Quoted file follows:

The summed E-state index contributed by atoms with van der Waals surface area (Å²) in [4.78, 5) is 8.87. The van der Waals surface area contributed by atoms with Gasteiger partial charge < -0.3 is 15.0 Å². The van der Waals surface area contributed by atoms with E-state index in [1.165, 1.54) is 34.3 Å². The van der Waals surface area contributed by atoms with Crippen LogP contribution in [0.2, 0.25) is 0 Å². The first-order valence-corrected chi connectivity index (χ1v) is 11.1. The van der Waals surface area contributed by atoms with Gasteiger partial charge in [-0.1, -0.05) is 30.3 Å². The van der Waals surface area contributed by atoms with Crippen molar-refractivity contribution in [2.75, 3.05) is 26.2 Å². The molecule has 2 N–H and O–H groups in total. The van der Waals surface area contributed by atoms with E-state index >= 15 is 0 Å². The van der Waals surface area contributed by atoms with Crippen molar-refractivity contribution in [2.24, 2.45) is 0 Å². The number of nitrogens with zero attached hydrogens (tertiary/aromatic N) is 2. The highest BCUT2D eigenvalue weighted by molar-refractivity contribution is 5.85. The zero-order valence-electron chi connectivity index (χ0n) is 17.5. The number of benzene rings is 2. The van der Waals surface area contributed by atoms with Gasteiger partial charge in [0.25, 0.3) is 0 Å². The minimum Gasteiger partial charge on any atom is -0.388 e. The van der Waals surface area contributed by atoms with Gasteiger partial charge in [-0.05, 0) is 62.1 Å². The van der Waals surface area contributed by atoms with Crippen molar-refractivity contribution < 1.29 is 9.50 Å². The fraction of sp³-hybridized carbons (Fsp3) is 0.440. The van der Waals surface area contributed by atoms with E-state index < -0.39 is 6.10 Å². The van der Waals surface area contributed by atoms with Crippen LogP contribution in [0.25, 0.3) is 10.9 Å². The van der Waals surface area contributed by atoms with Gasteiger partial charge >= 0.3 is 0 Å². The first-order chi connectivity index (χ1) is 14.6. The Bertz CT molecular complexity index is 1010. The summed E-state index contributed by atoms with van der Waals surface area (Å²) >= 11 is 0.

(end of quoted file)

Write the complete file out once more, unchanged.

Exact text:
The summed E-state index contributed by atoms with van der Waals surface area (Å²) in [4.78, 5) is 8.87. The van der Waals surface area contributed by atoms with Gasteiger partial charge < -0.3 is 15.0 Å². The van der Waals surface area contributed by atoms with E-state index in [1.165, 1.54) is 34.3 Å². The van der Waals surface area contributed by atoms with Crippen LogP contribution in [0.2, 0.25) is 0 Å². The first-order valence-corrected chi connectivity index (χ1v) is 11.1. The van der Waals surface area contributed by atoms with Gasteiger partial charge in [-0.1, -0.05) is 30.3 Å². The van der Waals surface area contributed by atoms with Crippen molar-refractivity contribution in [2.75, 3.05) is 26.2 Å². The molecule has 2 N–H and O–H groups in total. The van der Waals surface area contributed by atoms with E-state index >= 15 is 0 Å². The van der Waals surface area contributed by atoms with Crippen molar-refractivity contribution in [2.24, 2.45) is 0 Å². The number of nitrogens with zero attached hydrogens (tertiary/aromatic N) is 2. The highest BCUT2D eigenvalue weighted by molar-refractivity contribution is 5.85. The zero-order valence-electron chi connectivity index (χ0n) is 17.5. The number of benzene rings is 2. The van der Waals surface area contributed by atoms with Gasteiger partial charge in [0.25, 0.3) is 0 Å². The minimum Gasteiger partial charge on any atom is -0.388 e. The van der Waals surface area contributed by atoms with Gasteiger partial charge in [-0.05, 0) is 62.1 Å². The van der Waals surface area contributed by atoms with Crippen molar-refractivity contribution < 1.29 is 9.50 Å². The fraction of sp³-hybridized carbons (Fsp3) is 0.440. The van der Waals surface area contributed by atoms with E-state index < -0.39 is 6.10 Å². The van der Waals surface area contributed by atoms with Crippen LogP contribution in [0.25, 0.3) is 10.9 Å². The van der Waals surface area contributed by atoms with Gasteiger partial charge >= 0.3 is 0 Å². The first-order chi connectivity index (χ1) is 14.6. The Bertz CT molecular complexity index is 1010. The summed E-state index contributed by atoms with van der Waals surface area (Å²) >= 11 is 0.